Racial and Other Disparities Persist Among Patients with Extensive-Stage Small Cell Lung Cancer

November 16, 2020
Darlene Dobkowski, MA

Among patients with extensive-stage small cell lung cancer, several groups were found to receive chemotherapy less often compared with White patients. They included Black, older and uninsured patients as well as those with nonprivate health insurance.

Study results demonstrated that Black patients with extensive-stage small cell lung cancer received chemotherapy less often than White patients with the disease. Also receiving chemotherapy less frequently than White patients were those who were elderly, uninsured or had nonprivate insurance, according to the study published in JTO Clinical and Research Reports.

Administering chemotherapy soon after diagnosis is important, as this cancer tends to rapidly progress, the study’s authors pointed out.

“Our study highlights the disparities that can exist in health care, and the impact that race and socioeconomic status can have on a patient’s experience throughout their treatment,” said Dr. Umit Tapan, a thoracic oncologist at Boston Medical Center and assistant professor of medicine at Boston University School of Medicine, in a press release issued by Boston Medical Center.

In this retrospective study, researchers analyzed data from 82,592 patients (median age, 65 years; 51.7% men; 7.8% Black) diagnosed with extensive-stage small cell lung cancer between 2004 and 2016. To determine whether racial and other disparities existed in this patient population, study authors assessed several variables such as race, sex, insurance status and education level. They also took note of whether patients underwent chemotherapy (76,035 individuals) or did not undergo the treatment (6,557 individuals).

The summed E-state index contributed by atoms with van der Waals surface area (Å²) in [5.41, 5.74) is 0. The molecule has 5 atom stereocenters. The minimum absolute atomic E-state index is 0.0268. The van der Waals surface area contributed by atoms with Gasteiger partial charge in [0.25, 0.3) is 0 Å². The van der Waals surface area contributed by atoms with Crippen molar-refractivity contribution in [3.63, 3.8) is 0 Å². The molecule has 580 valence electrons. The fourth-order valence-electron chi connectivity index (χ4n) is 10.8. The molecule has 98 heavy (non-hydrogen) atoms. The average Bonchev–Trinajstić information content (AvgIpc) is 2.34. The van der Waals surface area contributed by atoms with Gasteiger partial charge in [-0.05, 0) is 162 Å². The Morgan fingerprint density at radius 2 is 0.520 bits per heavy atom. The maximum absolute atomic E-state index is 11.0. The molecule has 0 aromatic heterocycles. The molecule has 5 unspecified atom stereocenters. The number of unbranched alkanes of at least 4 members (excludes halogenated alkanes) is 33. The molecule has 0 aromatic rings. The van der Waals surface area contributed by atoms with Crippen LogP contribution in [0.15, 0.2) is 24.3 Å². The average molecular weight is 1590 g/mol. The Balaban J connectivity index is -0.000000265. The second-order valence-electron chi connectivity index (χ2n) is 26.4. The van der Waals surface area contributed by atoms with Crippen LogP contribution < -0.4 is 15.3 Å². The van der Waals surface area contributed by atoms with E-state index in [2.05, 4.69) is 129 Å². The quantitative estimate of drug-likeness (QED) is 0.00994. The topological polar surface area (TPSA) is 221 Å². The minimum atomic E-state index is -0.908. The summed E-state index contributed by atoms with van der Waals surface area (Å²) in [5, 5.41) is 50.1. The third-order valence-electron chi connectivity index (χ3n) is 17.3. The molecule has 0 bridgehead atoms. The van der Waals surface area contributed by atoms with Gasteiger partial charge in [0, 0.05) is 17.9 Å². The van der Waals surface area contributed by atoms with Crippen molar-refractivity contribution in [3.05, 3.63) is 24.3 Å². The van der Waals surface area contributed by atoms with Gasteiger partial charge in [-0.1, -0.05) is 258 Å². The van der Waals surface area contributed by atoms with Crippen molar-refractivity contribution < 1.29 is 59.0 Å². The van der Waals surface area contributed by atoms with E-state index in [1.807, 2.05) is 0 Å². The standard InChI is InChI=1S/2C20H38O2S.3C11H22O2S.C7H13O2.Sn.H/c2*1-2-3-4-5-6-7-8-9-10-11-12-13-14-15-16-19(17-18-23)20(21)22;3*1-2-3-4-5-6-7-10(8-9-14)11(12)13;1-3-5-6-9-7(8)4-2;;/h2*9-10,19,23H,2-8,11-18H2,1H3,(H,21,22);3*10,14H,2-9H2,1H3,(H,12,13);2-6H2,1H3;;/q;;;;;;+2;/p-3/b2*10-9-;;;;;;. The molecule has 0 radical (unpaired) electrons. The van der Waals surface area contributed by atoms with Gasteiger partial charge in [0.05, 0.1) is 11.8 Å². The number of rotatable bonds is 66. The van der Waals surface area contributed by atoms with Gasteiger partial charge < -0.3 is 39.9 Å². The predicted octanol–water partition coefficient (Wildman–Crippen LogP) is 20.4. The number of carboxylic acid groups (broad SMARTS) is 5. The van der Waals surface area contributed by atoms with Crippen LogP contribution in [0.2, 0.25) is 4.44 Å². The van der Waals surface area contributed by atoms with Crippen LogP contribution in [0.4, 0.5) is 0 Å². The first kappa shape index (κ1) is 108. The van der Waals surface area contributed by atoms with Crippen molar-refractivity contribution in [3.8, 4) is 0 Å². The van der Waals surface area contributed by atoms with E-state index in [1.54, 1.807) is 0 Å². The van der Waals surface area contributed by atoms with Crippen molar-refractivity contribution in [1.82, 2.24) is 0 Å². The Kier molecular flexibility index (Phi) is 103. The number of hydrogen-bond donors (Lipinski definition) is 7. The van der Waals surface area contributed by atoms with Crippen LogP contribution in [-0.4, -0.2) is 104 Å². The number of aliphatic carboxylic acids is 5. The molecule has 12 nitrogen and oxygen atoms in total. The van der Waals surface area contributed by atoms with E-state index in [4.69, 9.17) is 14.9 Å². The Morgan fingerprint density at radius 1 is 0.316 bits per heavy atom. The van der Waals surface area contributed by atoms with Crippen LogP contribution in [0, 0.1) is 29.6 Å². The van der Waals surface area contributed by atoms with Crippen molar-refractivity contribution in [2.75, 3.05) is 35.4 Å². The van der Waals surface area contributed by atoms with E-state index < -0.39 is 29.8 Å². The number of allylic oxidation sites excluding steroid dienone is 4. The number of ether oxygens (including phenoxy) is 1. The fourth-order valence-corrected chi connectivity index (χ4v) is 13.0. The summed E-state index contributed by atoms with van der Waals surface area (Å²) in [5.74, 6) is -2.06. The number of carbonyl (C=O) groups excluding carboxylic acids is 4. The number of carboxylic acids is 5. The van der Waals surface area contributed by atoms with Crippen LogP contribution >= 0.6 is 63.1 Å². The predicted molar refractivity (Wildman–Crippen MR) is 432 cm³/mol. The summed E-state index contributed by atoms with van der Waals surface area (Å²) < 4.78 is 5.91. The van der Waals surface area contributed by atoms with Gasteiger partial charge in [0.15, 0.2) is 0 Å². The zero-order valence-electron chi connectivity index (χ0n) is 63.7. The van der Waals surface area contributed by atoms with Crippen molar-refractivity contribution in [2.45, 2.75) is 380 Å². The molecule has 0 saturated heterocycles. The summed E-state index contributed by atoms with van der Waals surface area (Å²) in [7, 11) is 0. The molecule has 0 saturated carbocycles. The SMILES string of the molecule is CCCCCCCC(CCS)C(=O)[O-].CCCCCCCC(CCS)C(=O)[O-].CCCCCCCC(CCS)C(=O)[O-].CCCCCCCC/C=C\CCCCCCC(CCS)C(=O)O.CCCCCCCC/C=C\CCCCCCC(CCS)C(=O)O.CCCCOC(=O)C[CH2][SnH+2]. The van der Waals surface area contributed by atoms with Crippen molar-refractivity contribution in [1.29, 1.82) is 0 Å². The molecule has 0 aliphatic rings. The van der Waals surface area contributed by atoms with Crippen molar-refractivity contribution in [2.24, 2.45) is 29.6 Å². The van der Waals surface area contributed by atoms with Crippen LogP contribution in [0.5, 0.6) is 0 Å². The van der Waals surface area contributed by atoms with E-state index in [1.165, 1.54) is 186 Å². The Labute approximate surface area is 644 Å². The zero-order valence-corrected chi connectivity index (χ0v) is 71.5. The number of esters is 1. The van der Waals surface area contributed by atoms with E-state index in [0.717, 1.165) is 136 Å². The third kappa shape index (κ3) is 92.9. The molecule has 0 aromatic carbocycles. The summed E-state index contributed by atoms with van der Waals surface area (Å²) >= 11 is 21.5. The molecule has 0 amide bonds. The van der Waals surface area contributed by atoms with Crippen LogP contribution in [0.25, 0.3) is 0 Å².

Patients more likely to receive chemotherapy included those whose cancer had been recently diagnosed, patients who had obtained higher levels of education and those who were treated at more than one facility. Factors associated with lower odds of receiving chemotherapy were race, increasing age, non-private insurance and comorbidities, meaning the presence of two or more medical conditions in an individual patient. Black patients were more likely to have public rather than private health insurance.

Compared with White patients, Black patients were 15% less likely to receive chemotherapy for extensive-stage small cell lung cancer. In contrast, Black patients were 9% more likely to survive versus White patients. At one year, 31.7% of Black patients had survived compared with 28.6% of White patients.

“The association of race and receipt of chemotherapy persisted in the 2010-2016 period after the implementation of (the Affordable Care Act) when patients with non-private insurance reported even lower odds of getting chemotherapy,” the study authors wrote. “Further studies are required to address racial and other disparities in the receipt of systemic treatment in (extensive-stage small cell lung cancer), and to guide appropriate interventions to mitigate health care inequalities.”

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